The scheme is open to students between 18 and 25 years of age who will be following a land based higher level course and who are a resident in Kent at the time of their application. The successful candidates are eligible for up to £1,000 per year and for up to three years of their course.
The society’s education committee decided to award the three scholarships from a total of 18 applications. Stuart Gibbons, the committee’s chairman, said: “The judging panel had a difficult decision. All three students chosen were very worthy applicants and the society was incredibly impressed with their maturity, ambition and plans for their future careers.”
The first award went to Jacob Taylor aged 19 from Maidstone, who was successful in gaining a place to study for a BSc in forest management at the University of Cumbria. At the panel interview, Jacob explained his passion for forestry and in particular the management and preservation of woodlands. Jacob hopes to work for an organisation such as the Forestry Commission or the Woodland Trust and would welcome opportunities to work abroad. The £1,000 award for 2016/2017 will be used to help fund his travel to and from Cumbria to Kent to continue his work with a number of local voluntary organisations.
During his interview Jacob said that he believes woodland and forests are one of the country’s most precious resources and provide a renewable building material, are home to most of the earth’s terrestrial species and provide the oxygen we breathe.
The second candidate Zac Scott started a BSc in agriculture at Harper Adams last month. Zac from Tunbridge Wells is 18 years old and sees this course as a first step to working in farm management with a view to owning his own farm in the future. He is going to use the £1,000 scholarship to help with his studies. The grant will allow him to devote more free time to study, rather than having to find part time work.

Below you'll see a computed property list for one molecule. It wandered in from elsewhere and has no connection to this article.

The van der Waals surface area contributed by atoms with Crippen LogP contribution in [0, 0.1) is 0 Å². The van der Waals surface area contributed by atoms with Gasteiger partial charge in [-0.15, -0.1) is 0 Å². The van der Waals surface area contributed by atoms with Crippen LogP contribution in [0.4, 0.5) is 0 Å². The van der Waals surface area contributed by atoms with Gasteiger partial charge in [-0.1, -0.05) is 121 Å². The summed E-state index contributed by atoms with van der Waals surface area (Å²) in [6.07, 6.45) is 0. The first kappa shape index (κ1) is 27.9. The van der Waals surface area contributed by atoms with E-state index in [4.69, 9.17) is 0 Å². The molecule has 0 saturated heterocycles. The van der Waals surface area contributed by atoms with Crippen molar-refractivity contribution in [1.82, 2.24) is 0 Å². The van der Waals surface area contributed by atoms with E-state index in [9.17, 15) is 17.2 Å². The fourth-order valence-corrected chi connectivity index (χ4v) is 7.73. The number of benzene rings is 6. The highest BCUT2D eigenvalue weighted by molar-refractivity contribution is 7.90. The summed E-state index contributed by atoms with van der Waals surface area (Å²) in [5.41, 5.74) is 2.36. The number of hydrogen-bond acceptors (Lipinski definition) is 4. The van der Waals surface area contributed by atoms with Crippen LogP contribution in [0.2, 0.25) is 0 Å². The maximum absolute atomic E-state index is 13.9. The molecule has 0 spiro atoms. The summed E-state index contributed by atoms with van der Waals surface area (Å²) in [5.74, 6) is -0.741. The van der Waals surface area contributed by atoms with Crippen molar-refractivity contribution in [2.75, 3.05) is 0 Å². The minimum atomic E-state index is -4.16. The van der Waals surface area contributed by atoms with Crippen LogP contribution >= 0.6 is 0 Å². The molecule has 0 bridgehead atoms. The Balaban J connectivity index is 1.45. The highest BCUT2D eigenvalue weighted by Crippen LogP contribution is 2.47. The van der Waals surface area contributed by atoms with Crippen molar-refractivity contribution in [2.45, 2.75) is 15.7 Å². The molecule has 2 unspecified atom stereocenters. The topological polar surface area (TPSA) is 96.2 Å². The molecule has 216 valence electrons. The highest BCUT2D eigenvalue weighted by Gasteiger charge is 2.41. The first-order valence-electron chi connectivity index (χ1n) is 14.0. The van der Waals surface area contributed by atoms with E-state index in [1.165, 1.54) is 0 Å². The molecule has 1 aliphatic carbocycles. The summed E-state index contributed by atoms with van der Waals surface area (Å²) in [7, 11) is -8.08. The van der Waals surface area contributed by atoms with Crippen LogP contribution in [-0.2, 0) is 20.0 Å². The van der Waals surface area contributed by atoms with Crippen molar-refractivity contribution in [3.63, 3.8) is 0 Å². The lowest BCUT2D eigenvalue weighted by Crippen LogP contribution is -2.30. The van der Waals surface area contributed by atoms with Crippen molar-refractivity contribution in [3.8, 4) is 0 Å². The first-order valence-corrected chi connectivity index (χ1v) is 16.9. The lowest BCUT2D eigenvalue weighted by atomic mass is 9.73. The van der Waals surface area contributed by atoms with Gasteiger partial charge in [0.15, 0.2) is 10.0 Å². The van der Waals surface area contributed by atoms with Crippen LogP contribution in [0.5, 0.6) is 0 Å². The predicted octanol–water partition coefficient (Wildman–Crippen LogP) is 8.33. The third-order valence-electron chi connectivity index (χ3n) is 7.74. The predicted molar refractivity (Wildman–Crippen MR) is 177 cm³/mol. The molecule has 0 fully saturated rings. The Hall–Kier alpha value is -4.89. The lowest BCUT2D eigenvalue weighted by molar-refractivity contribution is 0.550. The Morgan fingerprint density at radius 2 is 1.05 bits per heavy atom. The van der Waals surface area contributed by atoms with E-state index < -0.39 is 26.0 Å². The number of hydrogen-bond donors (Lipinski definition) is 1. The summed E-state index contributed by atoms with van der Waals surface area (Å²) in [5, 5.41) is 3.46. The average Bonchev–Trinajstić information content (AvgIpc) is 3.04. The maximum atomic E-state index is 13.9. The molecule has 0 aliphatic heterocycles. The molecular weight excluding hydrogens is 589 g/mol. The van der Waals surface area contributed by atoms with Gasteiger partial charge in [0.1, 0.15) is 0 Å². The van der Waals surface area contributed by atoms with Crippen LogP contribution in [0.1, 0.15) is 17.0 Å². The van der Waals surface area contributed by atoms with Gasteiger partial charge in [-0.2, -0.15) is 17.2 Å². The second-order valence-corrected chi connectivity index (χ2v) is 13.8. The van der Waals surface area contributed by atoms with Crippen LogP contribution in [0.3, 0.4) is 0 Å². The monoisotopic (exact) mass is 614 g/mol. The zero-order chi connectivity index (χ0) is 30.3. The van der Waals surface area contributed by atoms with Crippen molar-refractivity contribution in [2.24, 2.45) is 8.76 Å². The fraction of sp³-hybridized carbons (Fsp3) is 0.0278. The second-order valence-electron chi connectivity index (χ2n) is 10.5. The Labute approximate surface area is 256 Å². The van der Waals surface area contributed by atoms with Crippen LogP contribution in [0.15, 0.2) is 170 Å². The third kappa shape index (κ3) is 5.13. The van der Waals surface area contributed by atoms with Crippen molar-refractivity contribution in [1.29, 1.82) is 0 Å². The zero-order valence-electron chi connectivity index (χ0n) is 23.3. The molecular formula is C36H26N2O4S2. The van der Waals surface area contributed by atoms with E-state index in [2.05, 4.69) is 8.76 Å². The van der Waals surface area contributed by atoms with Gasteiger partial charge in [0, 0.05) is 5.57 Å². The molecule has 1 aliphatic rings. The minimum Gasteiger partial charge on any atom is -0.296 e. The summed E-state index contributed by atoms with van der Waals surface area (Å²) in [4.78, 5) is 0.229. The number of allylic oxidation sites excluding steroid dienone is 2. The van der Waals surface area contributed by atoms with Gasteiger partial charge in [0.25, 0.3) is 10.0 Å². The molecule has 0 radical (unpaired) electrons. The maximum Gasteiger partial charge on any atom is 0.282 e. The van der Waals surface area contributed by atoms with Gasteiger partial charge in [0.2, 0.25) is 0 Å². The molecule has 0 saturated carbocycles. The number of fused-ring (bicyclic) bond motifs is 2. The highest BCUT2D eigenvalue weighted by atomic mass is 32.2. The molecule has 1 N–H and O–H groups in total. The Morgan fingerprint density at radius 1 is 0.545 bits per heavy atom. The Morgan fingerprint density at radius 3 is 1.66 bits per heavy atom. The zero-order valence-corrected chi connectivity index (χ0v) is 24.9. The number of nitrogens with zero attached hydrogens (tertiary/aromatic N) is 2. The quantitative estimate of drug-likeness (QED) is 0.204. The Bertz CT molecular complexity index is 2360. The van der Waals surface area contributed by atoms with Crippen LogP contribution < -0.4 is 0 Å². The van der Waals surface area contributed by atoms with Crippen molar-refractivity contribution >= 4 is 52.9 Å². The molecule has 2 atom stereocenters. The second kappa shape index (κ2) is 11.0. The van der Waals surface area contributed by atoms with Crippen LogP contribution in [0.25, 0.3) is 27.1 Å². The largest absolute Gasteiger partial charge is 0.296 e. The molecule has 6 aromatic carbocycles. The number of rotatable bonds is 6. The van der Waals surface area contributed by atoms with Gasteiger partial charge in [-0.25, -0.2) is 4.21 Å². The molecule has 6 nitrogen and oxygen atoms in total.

The third recipient of the society’s scholarship was 18 year old Philippa Bradley known to her friends as Pip. She has just started a BSc international equine and agricultural business management degree at the Royal Agricultural University.
Philippa, who has lived on a farm near Sandwich since the age of ten, explained her passion for horses to the judging panel. She would like to have a career in either agriculture or equine events management. She felt that the financial security provided by the £1,000 award each year would enable her to feel secure and motivate her to work to the best of her ability.
The society also awards the Hooson Award (£500) and the Lady Astor Award (£250). Both of these are awarded to young people studying in Kent to help further their studies in the rural sector.
Ruth Perry, the 2013 Hooson Award winner has gone on to achieve success this year at the Aberdeen Angus Cattle Society’s youth development national final. Ruth competed alongside 15 finalists in the senior section and won first place and the chance of a world Angus study trip of her choosing.
Ruth, from Cranbrook in Kent, is 21 and attended High Weald Academy young farmers club and competed at the Kent County Show alongside the other Kent federation clubs. She has been showing Aberdeen Angus for a number of years for the Warrenho team of Rob Bishop and family and off the back of the knowledge gained started her own herd with the purchase of a Balmachie bred female in Stirling last year.